Evolution and Systematics
Discussion of Phylogenetic Relationships
Relationships among paleognaths have been controversial and are likely to remain so for some time, but the tree shown above is the current best estimate, based on analysis of 20 unlinked nuclear genes (Harshman et al. 2008). This tree shows the ratites (flightless paleognaths, including all extant paleognaths except the tinamous) to be polyphyletic, a major departure from most recent analyses of molecular (Cooper et al. 2001, Haddrath and Baker 2001, Sibley and Ahlquist 1990) and morphological (Lee et al. 1997, Livezey and Zusi 2007) data.
All possible relationships among the paleognaths, including complete polyphyly, have been proposed at various times (Olson 1985, Houde 1988), but in the past few decades, a few points have been settled. Paleognath monophyly has become clear, and it is universally agreed that Dromaiidae (emus) and Casuaridae (cassowaries) are close relatives. And, until recently, monophyly of the ratites had been generally accepted. Beyond this, however, there has been no agreement. Most morphological analyses have found Apterygidae (kiwis) to be the sister group of all other ratites. Most molecular analyses have found kiwis to be the sister group of emus and cassowaries.
There have been a few holdouts against ratite monophyly; both Elzanowski (1995) and Bock and Buhler (1990), on the basis of morphological characters, found Struthionidae (ostriches) to be the sister group of all other paleognaths, and this is also what the nuclear DNA data show. Nuclear data also find, in accord with previous molecular analyses, that kiwis are the sister group of the emus and cassowaries, the three groups together consituting a clade of Australasian ratites. However, the data are unable to resolve relationships among the Australasian ratites, Rheidae (rheas), and tinamous.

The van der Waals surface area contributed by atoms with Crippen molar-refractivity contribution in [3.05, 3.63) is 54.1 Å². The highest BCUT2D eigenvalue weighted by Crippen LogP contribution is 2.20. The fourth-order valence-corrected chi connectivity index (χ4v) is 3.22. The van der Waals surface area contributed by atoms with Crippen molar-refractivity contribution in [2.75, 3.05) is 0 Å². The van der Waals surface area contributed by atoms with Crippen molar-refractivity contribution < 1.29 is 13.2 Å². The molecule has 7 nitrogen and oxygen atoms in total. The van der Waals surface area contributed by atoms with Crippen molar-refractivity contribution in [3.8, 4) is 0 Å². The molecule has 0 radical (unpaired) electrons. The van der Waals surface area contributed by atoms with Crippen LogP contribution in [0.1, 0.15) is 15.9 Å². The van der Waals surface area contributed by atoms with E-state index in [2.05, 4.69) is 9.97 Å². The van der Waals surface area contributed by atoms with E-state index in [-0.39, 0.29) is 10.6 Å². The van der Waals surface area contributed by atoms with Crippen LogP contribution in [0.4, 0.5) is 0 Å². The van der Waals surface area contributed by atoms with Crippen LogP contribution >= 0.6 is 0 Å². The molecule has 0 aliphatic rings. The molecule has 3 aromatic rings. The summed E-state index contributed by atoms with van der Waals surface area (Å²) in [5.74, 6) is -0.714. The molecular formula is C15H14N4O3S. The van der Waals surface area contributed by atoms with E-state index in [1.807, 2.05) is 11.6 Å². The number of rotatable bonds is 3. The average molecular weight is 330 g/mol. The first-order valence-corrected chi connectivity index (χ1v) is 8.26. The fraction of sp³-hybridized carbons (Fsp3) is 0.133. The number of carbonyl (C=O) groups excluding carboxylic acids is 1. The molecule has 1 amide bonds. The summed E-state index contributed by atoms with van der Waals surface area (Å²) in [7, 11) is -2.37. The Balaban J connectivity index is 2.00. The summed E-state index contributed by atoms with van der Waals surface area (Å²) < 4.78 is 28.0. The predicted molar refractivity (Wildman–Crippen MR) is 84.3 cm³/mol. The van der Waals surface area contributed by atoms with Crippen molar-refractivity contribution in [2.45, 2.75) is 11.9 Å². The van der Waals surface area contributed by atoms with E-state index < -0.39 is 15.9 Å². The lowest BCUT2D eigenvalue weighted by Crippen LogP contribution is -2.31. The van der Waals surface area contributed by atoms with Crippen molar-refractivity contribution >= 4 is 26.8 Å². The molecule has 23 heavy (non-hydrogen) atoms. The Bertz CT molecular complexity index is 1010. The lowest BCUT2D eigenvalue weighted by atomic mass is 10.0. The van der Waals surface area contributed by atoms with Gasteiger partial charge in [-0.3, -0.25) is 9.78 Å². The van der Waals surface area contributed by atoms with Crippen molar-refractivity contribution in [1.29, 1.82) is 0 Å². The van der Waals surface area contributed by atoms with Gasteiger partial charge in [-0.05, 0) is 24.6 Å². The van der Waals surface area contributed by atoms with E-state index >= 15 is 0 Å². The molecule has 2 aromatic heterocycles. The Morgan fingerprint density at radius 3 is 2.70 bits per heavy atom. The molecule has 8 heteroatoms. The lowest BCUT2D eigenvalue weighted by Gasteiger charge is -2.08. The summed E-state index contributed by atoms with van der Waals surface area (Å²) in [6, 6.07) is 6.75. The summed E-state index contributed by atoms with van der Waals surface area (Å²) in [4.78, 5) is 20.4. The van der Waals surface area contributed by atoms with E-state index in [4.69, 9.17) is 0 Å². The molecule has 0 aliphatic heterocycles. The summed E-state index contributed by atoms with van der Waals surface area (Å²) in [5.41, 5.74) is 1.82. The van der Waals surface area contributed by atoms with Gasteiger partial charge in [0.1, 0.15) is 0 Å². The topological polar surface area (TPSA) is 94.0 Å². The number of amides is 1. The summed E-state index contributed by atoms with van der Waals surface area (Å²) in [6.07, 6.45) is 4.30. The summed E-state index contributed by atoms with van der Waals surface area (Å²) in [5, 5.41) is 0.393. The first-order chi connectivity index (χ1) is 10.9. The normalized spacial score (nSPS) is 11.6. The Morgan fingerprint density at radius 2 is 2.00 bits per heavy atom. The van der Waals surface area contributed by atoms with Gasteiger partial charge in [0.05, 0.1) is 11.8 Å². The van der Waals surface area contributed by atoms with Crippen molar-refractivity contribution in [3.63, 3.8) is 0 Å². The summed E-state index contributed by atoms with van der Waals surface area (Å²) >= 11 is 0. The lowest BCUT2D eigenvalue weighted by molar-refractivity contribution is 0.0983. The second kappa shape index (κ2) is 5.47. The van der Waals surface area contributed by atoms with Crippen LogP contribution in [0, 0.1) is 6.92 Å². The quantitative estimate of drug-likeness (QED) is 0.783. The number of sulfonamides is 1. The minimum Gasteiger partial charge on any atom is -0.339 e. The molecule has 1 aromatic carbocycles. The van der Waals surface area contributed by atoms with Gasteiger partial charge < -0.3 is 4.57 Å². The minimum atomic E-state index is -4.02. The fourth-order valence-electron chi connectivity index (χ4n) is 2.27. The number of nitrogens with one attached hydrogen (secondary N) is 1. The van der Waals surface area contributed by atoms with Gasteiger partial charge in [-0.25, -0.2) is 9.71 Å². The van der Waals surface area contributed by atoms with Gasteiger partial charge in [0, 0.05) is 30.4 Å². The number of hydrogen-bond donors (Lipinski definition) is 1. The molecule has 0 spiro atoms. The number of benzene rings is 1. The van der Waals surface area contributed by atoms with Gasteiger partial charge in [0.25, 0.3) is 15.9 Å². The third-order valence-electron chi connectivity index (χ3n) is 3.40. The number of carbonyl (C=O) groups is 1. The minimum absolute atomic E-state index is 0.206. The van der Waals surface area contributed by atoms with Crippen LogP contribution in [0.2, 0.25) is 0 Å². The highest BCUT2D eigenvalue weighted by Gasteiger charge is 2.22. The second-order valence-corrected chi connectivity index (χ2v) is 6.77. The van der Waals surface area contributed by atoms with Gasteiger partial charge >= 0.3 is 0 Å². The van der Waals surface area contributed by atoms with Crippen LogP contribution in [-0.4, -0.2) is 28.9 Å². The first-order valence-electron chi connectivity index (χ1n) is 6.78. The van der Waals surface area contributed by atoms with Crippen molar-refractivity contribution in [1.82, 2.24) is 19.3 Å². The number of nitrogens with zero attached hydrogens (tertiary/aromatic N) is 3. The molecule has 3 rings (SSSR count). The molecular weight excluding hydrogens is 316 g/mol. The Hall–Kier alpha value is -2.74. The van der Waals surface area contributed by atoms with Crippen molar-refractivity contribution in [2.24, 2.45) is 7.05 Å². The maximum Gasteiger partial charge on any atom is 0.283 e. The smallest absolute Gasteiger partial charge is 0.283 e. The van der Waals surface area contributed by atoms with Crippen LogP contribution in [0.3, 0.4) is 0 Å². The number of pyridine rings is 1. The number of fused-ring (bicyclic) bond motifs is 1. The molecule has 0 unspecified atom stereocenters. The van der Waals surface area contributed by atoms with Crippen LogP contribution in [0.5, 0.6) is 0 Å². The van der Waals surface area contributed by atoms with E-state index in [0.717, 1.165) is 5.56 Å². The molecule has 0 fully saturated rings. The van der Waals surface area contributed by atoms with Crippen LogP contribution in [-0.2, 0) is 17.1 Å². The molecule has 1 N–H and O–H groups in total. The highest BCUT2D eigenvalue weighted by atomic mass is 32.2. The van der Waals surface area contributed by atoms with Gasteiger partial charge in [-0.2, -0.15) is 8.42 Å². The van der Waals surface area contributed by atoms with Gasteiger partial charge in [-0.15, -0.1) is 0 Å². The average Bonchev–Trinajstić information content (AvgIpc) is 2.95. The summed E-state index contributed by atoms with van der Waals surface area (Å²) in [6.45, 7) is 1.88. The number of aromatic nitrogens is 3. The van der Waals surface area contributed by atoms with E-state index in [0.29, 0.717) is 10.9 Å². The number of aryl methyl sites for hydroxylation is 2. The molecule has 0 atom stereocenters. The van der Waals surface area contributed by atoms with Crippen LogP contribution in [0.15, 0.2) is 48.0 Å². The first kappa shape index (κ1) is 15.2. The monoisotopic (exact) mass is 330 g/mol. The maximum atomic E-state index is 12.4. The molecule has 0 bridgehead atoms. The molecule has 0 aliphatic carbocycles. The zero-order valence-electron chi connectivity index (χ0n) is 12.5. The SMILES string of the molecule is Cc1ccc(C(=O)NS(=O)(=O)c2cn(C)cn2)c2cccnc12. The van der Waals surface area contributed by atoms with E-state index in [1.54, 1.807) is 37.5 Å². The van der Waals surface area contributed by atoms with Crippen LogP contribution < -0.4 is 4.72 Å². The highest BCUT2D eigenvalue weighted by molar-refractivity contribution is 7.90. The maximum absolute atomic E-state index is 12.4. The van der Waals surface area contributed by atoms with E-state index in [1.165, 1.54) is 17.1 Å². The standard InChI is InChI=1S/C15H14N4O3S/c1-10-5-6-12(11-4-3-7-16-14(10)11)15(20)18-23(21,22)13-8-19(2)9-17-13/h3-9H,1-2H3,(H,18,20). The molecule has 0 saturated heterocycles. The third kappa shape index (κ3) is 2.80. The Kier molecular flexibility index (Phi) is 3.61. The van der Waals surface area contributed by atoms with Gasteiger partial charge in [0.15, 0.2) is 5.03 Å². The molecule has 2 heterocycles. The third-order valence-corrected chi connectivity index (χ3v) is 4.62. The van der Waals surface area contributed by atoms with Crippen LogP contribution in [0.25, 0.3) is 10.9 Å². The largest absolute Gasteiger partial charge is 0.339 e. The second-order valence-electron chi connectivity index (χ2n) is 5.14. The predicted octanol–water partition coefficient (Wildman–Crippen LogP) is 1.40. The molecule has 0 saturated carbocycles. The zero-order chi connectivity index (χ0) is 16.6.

The importance of evolutionary models in phylogenetic analyses is borne out by the most recent analyses of mitochondrial data (Phillips et al., 2010), in which the same data that previously resulted in ratite monophyly have been reanalyzed using a more complex model, with results consistent with the nuclear DNA tree above; that is, with ostrich as the sister group of all other paleognaths, though support is poor.
This tree implies that the various flightless paleognaths lost their ability to fly (and thus their sternal keels) independently of each other. The alternative possibility, that tinamous regained the ability to fly (and their sternal keels) after inheriting flightlessness from a common ratite ancestor, is considered less likely.
Placement of the extinct groups is unclear. Morphological and mitochondrial DNA data are in disgreement on relationships of Dinornithidae (moas), and there are so far no nuclear DNA sequences for extinct birds. The recent reanalysis of mitochondrial data (Phillips et al., 2010) found moas to be the sister group of tinamous. This is also in agreement with a combined analysis of nuclear and mitochondrial data (Harshman, unpublished), in which moas were represented by mitochondrial data only.
For more information about alternative hypotheses see Paleognath Relationships.
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